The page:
To test whether velocity data of Doppler myocardial imaging (DMI) at rest is useful for diagnosis of myocardial viability, 25 consecutive patients (age 64 ± 10 years) with regional wall-motion abnormalities at the left anterior descending coronary artery territory and left ventricular dysfunction (ejection fraction: 31 ± 7%) underwent both DMI at rest and positron emission tomography. The peak systolic velocity (Vpeak) and postsystolic thickening (PST) velocity were measured in myocardial segments of left anterior descending coronary artery territory from apical views. A total of 71 segments were classified by positron emission tomography as normal or viable in 38 (group A) and nonviable in 33 (group B). Although Vpeak did not show any difference between groups (1.81 ± 1.77 vs 1.29 ± 0.94 cm/s, P = .107), PST velocity was significantly higher in group A (2.48 ± 1.68 vs 0.89 ± 0.72 cm/s, P < .001). The sensitivity and specificity of PST velocity > 2.0 cm/s for diagnosis of viability were 61% (23/38) and 97% (32/33), respectively. In segments with PST velocity was ≤2.0 cm/s, V peak > 1.8 cm/s could discriminate group A from B with a sensitivity of 67% (10/15) and a specificity of 91% (29/32). The algorithm using both PST velocity and Vpeak of DMI showed sensitivity and specificity of 87% and 88%, respectively, for diagnosis of myocardial viability. Velocity data of DMI at rest provides robust information regarding viability in selected patients, and an advantage of this technique is that no stress testing is needed.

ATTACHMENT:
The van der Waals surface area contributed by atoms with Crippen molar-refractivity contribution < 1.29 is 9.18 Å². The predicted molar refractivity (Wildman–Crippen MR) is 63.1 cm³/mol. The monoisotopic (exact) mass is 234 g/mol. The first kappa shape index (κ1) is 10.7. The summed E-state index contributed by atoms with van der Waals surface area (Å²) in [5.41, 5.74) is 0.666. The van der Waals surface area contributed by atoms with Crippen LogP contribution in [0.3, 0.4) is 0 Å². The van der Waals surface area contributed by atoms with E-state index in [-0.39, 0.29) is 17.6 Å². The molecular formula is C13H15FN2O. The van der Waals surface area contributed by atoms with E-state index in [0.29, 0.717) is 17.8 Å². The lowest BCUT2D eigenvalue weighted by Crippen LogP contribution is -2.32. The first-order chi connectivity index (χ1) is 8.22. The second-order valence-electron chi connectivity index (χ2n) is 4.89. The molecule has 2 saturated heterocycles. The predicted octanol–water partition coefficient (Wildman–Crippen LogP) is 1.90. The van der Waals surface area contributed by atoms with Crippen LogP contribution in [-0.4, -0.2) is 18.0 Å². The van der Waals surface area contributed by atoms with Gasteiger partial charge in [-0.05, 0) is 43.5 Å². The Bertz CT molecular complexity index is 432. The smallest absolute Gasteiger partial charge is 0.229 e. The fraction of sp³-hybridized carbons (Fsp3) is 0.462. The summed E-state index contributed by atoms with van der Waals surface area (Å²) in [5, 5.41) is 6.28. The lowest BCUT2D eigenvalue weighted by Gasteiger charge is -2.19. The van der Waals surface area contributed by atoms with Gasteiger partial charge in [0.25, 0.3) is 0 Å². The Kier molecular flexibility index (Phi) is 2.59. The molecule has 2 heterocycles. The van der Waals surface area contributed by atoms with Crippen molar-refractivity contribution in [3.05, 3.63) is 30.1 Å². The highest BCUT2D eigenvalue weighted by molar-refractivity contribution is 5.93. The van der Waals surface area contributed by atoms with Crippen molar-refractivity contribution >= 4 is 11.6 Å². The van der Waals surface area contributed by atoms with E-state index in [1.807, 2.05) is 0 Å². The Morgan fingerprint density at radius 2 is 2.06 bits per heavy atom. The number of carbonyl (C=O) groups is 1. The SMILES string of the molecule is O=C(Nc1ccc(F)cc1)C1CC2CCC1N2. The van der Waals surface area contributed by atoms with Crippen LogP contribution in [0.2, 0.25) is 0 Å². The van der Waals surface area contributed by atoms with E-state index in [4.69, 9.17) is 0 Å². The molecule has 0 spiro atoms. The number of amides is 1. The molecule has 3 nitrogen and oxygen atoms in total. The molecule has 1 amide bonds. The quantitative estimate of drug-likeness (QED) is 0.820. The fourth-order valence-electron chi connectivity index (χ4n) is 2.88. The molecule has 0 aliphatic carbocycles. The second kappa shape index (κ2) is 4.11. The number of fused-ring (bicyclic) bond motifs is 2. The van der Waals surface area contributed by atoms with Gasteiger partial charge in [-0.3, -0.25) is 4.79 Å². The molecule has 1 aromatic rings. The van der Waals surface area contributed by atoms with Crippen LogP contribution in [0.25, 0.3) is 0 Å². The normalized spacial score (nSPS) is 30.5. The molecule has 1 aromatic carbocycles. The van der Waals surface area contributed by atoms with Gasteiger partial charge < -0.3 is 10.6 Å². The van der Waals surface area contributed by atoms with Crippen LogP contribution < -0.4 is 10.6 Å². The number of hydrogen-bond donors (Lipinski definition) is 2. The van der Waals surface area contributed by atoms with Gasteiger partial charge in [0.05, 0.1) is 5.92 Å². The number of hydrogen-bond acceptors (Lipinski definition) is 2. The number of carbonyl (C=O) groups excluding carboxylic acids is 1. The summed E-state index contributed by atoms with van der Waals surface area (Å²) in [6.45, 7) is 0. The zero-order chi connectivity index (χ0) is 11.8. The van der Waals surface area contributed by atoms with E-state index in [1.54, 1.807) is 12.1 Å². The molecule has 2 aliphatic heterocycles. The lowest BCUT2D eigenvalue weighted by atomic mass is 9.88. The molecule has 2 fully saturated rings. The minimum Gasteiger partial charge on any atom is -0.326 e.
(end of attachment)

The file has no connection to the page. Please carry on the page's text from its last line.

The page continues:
|Number of pages||8|
|Journal||Journal of the American Society of Echocardiography|
|Publication status||Published - 2004 Sep|
All Science Journal Classification (ASJC) codes
- Radiology Nuclear Medicine and imaging
- Cardiology and Cardiovascular Medicine